Editors Note: NACHC staff Amy Simmons Farber and Oliver Spurgeon are contributors to this blog post.
The busy year for health center funding activity in Congress continues. The Senate Health, Education, Labor, and Pensions (HELP) Committee has passed a bipartisan measure that aims to curb high costs and unexpected bills for patients, and includes a five-year funding reauthorization for America’s Health Centers (see NACHC press release). The bill, S. 1895, the Lower Health Care Costs Act, was introduced by Senate HELP Committee Chairman Lamar Alexander (R-TN) and Ranking Member Patty Murray (D-WA) and passed out of the Committee by a vote of 20-3.
In addition to extending the Community Health Center Fund, S. 1895 also extends funding for the National Health Service Corps (NHSC), and the Teaching Health Center Graduate Medical Education (THCGME) Program for five years.
“This legislation also extends mandatory funding for Community Health Centers, and four additional public health programs, to ensure the  million Americans who rely on these centers for primary care and other health care can continue to access care close to home, offered by Senator Murray and me, along with Senators Casey, Cramer, Klobuchar, and Murkowski,” said Alexander (view full text of remarks). “We have paid for this extension for five years with savings from other parts of the larger bill, which will prevent the uncertainty and anxiety of short-term extensions.”
Murray noted the health center provision was part of a bundle of bipartisan amendments to the bill and that “this provision more than doubles the duration of the previous extension” of health center funding.
Committee passage of such a measure is remarkable for a number of reasons. First, at the outset of the new Congress, many people expected health care to continue to be a contentious and partisan policy issue limiting any potential progress this year. Instead, there is bipartisan unity in both the House and Senate for seeking solutions to many different health care issues and health center funding continues to be chief among them. Second, the five-year reauthorization of health centers, NHSC and Teaching Health Centers comes amid a tight fiscal environment in which many programs are fighting for survival.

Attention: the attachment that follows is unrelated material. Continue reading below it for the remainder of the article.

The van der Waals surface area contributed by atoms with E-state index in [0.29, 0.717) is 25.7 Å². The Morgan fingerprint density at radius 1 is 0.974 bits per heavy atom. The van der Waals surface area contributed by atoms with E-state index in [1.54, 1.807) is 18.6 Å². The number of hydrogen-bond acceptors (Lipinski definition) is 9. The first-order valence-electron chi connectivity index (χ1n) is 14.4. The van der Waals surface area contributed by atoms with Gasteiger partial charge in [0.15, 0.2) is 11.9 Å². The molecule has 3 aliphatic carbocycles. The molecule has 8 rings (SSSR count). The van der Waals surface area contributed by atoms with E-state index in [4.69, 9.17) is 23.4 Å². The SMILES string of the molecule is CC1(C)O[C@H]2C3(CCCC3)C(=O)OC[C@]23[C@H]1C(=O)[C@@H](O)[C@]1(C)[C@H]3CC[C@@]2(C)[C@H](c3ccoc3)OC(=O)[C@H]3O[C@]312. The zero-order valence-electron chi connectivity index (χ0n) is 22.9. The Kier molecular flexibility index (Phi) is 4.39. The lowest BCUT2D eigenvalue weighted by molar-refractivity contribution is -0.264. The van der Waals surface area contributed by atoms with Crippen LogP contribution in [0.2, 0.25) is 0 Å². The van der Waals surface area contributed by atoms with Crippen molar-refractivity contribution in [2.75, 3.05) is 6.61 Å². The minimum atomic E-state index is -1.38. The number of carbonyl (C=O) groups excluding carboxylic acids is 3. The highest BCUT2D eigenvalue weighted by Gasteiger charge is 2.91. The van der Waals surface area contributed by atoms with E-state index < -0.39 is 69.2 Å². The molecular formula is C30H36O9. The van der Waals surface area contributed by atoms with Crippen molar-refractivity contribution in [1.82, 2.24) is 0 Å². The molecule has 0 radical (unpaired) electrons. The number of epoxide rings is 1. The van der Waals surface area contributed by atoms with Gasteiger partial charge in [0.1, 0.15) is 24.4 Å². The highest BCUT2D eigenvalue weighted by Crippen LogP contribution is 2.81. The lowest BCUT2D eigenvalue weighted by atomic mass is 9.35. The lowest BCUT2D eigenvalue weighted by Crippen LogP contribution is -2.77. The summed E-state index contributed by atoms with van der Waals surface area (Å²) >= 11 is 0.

To circle back, less than two years ago, health centers were thrown into uncertainty when mandatory funding for the program expired. Lawmakers finally acted several months later and extended the funding for another two years. Now, there is clear recognition among lawmakers from both sides of the aisle that a long-term solution is needed for health centers to continue their important work: providing access to primary and preventive care in rural and underserved communities, addressing the national opioid crisis, serving our veterans, and responding to public health needs during natural disasters.
In fact, at their first hearing of the 116th Congress last January, senators on the HELP Committee heard testimony from health center leaders from around the country who described how stable funding has helped expand services to patients suffering from opioid use disorder and mental illness. Also, earlier this month House lawmakers held a hearing on the vital importance of investing in health care programs. And in the first six months of this Congress, there have been several bills introduced to extend funding for health centers. You can learn about them by visiting the NACHC advocacy page.
So where do we go from here? The Senate measure, S. 1895, is on track to be voted on by the full Senate, hopefully sometime in July. The House Energy and Commerce Committee may also set aside time early in July to consider their version of legislation to address a wide variety of health issues, including health center funding. That package may or may not look similar to what the Senate HELP Committee put forward, potentially setting health centers up to be included in negotiations on a final package over the next couple of months.
It won’t be an easy feat to get this over the finish line. In addition to the high cost associated with our funding fix, Congress has a long list of other items it needs to address before September 30, including budget deal negotiations and completion of all 12 annual Appropriations bills – including the Labor, Health and Human Services bill which is another critical source of health center funding! And they have limited time to complete their to-do list since they will break for August recess and head back to their home districts for 5-6 weeks.
But we have good reason for optimism. Your outstanding work over the past six months, and the years before that, has gotten us to this point. Nine years after the original Community Health Center Fund was created, you have become experts in telling the story of health centers and the critical work that this funding supports in communities across the country every day. We have Members of Congress of all political persuasions working on our behalf. And we’ve got the support of 28 million patients who are counting on us to get this done.
So keep up the calls and emails to Members of Congress urging their support in the weeks ahead. And if you haven’t done so before, it’s not too late to join us – visit our HCAdvocacy page to take action! As always, please reach out to firstname.lastname@example.org with any additional questions and stay tuned to the NACHC blog for more updates.